By: Susanna de Chenonceau, M.Ed.
Seniors, as you navigate your college applications this Fall, be sure to avoid some of these common mistakes:
1. Writing “See attached” in Activities section of common app
Fill out this section, even if you upload your activities resume in the Additional Info section on the Writing page of the Common App. When colleges print your file, what if your resume page gets lost? Then all you would have written is “see attached” instead of taking the opportunity to list your accomplishments. This would be tragic, so take the time to carefully fill out the Activities page. Print preview it multiple times, too, because the boxes can cut off your data when it’s printed. Be sure to fill up the white space, and use bullet type descriptions to explain your activities, not full sentences.
2. Doing the apps the night they are due
This is an awful idea and you are sure to be rejected. Your apps will be messy and full of type-o’s so you will be an easy person for admissions officers to put in the trash can. I once saw a 4.0 kid with a stellar resume get rejected from every college except his safety school because he thought he could do his apps the night they were due. He was wrong, and he went to his safety school. I have never seen a first draft of anything that I thought was good enough to submit, so be sure to start your applications and essays now. To do these well, it takes weeks. Many of your peers have been writing and editing all summer, so get started now.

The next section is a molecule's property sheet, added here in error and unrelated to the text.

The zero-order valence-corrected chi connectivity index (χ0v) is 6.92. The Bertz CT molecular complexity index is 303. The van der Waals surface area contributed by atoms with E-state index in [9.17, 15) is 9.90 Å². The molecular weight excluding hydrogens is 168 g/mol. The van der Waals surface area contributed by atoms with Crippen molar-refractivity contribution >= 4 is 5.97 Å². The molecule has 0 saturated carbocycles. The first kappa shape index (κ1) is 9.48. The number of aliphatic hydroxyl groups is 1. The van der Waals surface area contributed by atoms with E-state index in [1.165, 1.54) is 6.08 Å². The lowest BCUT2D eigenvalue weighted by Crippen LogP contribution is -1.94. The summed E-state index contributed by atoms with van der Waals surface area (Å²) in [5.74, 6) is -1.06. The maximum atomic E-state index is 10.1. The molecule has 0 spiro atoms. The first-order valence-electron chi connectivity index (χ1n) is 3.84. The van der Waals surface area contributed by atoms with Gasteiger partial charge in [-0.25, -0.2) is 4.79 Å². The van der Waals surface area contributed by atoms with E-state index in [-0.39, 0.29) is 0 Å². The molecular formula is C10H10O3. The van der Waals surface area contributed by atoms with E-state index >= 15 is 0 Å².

3. Not having someone else proofread the application before submitting
No one can edit their own work. Professional writers have editors. You are a stressed out high school kid, so you definitely want someone who cares about you to look over your essays AND your actual applications, before you submit. And ask them to do this at least a week before something is actually due, so they are not stressed and hurrying when they read for you. A great rule of thumb is to have all apps done by Thanksgiving, so make the best use of September and October. That’s how you can get great results!
4. Talking about the same thing in multiple essays
Watch out for this one. You have very limited space to sell yourself to your colleges, so the last thing you want to do is repeat yourself by talking about a certain activity twice. To avoid this, you need to look at each college individually and see which essays they are asking for. Make sure they are not getting duplicates, and also see #5…
5. Not talking about your strengths
Be sure that each college gets to read about your greatest strengths. The admissions officers do not know you from Adam, and they are not mind readers, so remember that you have to tell them that you are the best beekeeper within a three state radius. You might be famous in your county, but be sure to politely and humbly explain that on your apps, since people in other states won’t know.
6. Not checking the box for “Merit Aid”
Every, every, everyone should check this box. Merit Aid means “you deserve it” so don’t take yourself out of the running for free money. Let the colleges decide who should get it.
7. Not doing something optional
An optional essay is an extra chance for you to reveal another side of yourself, so you shouldn’t pass this one up. Many of your peers won’t do it, so it also makes you look like a kiddo who really cares, and that is a good thing. Just make sure you’re not repeating yourself with info you already stated elsewhere.
That covers some of the most common college application mistakes I see, so plan ahead, go slowly, and do a careful job. You’re sure to succeed!
By: Susanna de Chenonceau, M.Ed.